Blavatnik School of Government, University of Oxford
Looking Back at the RISE Conference 2022: Session 2 on Learning
Chaired by Luis Crouch, the session brought together research from Ethiopia, Vietnam, Pakistan, and Bangladesh on factors that influence learning:
Educational Effectiveness in the Shifting Context of the Ethiopian Grade 4 Classroom: What Can be Learned from Value-Added Analysis?
Caine Rolleston presented research (with co-authors Moses Oketch, Jack Rossiter, and Dawit Tibebu Tiruneh) on patterns in learning progress in Grade 4 over time in Ethiopia. He explored what these patterns reveal in terms of equity of outcomes for disadvantaged groups in Ethiopia and what these findings suggest for the success of GEQIP, Ethiopia's General Education Quality Improvement Project. His slide deck is available for viewing.
The Joint Role of School and Home Inputs in Children’s Learning
Anusha Guha presented research (with co-authors Pedro Carneiro, Michele Giannola, and Sonya Krutikova) exploring, in the context of Vietnam, the combined effect of parents and schools on learning and examining whether home inputs adjust to the quality of school inputs. She showed that school and home inputs are both important, with time investment at home being especially influential. Her paper is available for reading.
Cognitive and Socio-Emotional Skills in Low-Income Countries: Construct and Predictive Validity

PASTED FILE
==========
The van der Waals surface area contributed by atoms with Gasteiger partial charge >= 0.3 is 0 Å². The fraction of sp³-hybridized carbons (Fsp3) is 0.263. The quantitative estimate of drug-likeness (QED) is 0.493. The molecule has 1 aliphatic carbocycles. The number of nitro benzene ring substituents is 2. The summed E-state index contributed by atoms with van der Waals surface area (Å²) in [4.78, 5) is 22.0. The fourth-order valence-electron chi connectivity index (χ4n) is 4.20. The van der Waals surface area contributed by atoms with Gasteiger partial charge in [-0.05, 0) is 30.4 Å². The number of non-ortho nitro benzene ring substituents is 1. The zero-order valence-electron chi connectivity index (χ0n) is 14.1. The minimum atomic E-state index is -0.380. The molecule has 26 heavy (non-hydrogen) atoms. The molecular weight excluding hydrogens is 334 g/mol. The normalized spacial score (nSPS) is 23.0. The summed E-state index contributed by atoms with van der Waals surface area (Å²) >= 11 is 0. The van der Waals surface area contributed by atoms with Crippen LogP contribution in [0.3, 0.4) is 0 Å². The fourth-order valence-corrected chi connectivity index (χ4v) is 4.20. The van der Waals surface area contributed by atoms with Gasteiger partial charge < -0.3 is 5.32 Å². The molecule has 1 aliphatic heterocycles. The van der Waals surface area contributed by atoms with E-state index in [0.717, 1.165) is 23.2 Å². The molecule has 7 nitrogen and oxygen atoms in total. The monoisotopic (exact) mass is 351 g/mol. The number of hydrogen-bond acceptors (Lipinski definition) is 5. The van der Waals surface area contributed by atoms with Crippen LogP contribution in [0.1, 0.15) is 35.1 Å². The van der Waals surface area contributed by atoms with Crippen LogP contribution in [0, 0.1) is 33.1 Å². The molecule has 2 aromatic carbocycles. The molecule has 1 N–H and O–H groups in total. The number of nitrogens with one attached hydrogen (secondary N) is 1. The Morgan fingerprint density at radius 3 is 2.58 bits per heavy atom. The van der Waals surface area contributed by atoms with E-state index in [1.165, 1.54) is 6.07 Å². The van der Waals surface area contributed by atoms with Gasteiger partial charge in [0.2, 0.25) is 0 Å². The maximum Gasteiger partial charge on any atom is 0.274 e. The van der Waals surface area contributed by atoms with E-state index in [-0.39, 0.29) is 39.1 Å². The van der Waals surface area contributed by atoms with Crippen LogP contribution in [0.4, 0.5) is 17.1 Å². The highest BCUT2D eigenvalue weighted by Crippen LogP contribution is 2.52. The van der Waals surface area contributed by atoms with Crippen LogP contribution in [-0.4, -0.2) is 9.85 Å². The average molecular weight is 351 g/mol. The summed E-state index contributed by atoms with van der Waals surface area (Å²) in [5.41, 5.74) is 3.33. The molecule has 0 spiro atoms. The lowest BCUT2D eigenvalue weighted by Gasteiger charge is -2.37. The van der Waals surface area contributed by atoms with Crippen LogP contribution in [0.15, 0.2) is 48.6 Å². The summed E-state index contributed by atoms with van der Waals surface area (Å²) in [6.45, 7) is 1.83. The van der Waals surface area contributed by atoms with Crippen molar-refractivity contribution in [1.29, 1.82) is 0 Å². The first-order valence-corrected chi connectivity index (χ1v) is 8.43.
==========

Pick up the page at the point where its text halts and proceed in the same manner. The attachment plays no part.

Alice Danon presented research (with co-authors Jishnu Das, Deon Filmer, and Andreas de Barros) on the cognitive and socio-emotional skills of young adults from rural Pakistan. She described relationships between education, skills, and labour market outcomes, taking into account the prevalence of migration, and concluded that although schooling, cognitive skills, and socio-emotional skills were strongly correlated with earnings, those factors explained only a relatively small portion of variation in labour earnings.
Centrality-Based Spillover Effects
Michael Vlassopoulos presented research (with co-authors Asad Islam, Yves Zenou, and Xin Zhang) asking: do students who are more central in social networks generate stronger spillover effects on their classmates? He described a large experiment with primary students in rural Bangladesh in which a private tutoring intervention targeted toward students who were more central in social networks did create larger improvements for both treated and untreated classmates compared to random assignment. His paper is available for reading.
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